The Skin Care Benefits of Whey
If you're one of the growing number of people concerned about the chemicals we use in our beauty care products, add whey to your list of natural alternatives!
When you open a tub of plain yogurt with active live cultures, you'll see a yellowish liquid at the top. You can either stir it back into the yogurt or wash your face with it! The liquid is called whey, and not only is it nourishing for your body, it also does wonders for your skin and hair.
Whey is the liquid portion of milk after the solids have been strained out. It is a complete protein with all of the vital amino acids.
If you make your own lacto-fermented dairy products such as yogurt or kefir, you're one step away from gaining this vital nutrient-dense food. Simply strain the yogurt or kefir through cheesecloth and watch the whey drip into the bowl. (See our Month Six Food Challenge for step-by-step instructions on making whey.)
Making the Most of Your Natural Soaps
When you invest in a bar of natural soap, you may pay more in the short run, but more than likely you will benefit in the long run with softer skin. Your overall health will benefit as well, since more than 60 percent of anything we put on our skin is absorbed into the body. (Chemicals found in personal care products are now being linked to breast cancer, birth defects, infertility, and more.)
If the soap is truly natural, chances are it is super-fatted. This means extra oils are included in the formula for moisturizing benefit. It also means the glycerin—the rich, moisturizing byproduct of soapmaking—is stirred back into the soap.
Chemically-derived, factory-made soaps take out the glycerin while including all sorts of harsh chemicals. Your skin pays a price, although many times we aren't aware until we try a more natural product.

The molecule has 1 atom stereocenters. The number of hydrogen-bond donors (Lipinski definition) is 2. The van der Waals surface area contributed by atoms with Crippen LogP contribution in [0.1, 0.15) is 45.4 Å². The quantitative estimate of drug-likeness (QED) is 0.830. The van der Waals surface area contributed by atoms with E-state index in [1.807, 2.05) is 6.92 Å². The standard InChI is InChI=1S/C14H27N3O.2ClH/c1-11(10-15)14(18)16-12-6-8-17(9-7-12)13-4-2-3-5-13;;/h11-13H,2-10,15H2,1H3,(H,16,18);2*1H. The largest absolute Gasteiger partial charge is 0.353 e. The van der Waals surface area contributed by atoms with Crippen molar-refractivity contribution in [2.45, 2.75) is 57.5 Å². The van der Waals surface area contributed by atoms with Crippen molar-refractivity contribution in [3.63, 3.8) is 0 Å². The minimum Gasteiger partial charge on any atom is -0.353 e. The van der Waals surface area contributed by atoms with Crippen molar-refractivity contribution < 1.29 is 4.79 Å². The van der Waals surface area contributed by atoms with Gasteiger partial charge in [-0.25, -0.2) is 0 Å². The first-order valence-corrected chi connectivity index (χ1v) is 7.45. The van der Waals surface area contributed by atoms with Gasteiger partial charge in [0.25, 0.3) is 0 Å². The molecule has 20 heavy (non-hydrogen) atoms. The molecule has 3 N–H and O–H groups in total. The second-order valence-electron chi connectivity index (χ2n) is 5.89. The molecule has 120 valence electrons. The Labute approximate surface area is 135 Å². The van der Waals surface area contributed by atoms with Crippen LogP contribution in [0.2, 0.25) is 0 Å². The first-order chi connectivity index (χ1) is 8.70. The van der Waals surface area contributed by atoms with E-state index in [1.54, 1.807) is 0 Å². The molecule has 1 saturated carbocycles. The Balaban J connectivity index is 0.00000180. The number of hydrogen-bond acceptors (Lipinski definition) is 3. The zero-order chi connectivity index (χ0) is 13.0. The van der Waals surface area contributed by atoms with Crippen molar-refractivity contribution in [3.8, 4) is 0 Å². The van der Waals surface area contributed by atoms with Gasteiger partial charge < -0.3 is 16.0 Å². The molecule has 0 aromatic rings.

The problem is that factory-made soap is cheaper and it lasts longer. It's cheaper because chemicals are less expensive than the naturally-derived ingredients found in natural soaps. It lasts longer because it is not super-fatted and the glycerin is removed.
The solution? Prolong the life of your natural soap. Here are three tips for making your soap last:
The Benefits of Natural Light
Do you suffer from mal-illumination? The term, coined by light-science pioneer John Ott, suggests that people are suffering from a lack of natural light much like those who are malnourished.
Our buildings are often dark, with few windows. Our lives are centered on computers and indoor tasks. A little outdoor time with access to full-spectrum light can go a long way toward boosting our mood and immune system.
Twenty-Five Uses for Coconut Oil
In the Philippines, the coconut tree is known as the "Tree of Life" because of its many uses. Its roots, trunks, and husks are used for construction materials, paper pulp, brushes, and much more. Coconut oil is derived from the copra, which is the dried coconut meat.
Virgin coconut oil contains abundant medium-chain fatty acids, which are more easily digested than long-chain fatty acids. Coconut oil also contains lauric acid, which is found in breast milk and has proven antifungal and antimicrobial properties.
Coconut oil contains saturated fat, which is the most stable of all fats, and as a result coconut oil does not go rancid when heated and does not form dangerous free radicals that can cause a multitude of ills.
Coconut oil, therefore, is wonderful to cook with and to eat. But that's not all! Here are 25 ways to incorporate coconut oil into your daily life.
All-Natural Personal Care
There's good news when it comes to natural alternatives for personal care: With a few supplies and a little creativity, you can make your own personal care products. The possibilities are endless!
- Glass or plastic spray bottles (available online or previously used, emptied, and cleaned well)
- Mason jars in all sizes (if using plastic tops, have a grease pencil on hand to label)
- Liquid castile soap
- Raw apple cider vinegar
- Herbs such as nettles, birch, comfrey, lavender
- Essential oils such as lavender, plumeria, tea tree, lemongrass
- Rhassoul clay
Suggested sources for supplies:
- SoapGoods offers an abundance of personal care supplies
- Mountain Rose Herbs has a wide selection of herbs, oils, rhassoul clay, and more
- Vitacost offers an excellent variety of products, with one low shipping price for any size order
- Check your area for organic buying clubs such as Frontier Natural Products Co-op
- Whole Foods and other health food stores carry organic apple cider vinegar, essential oils, and herbs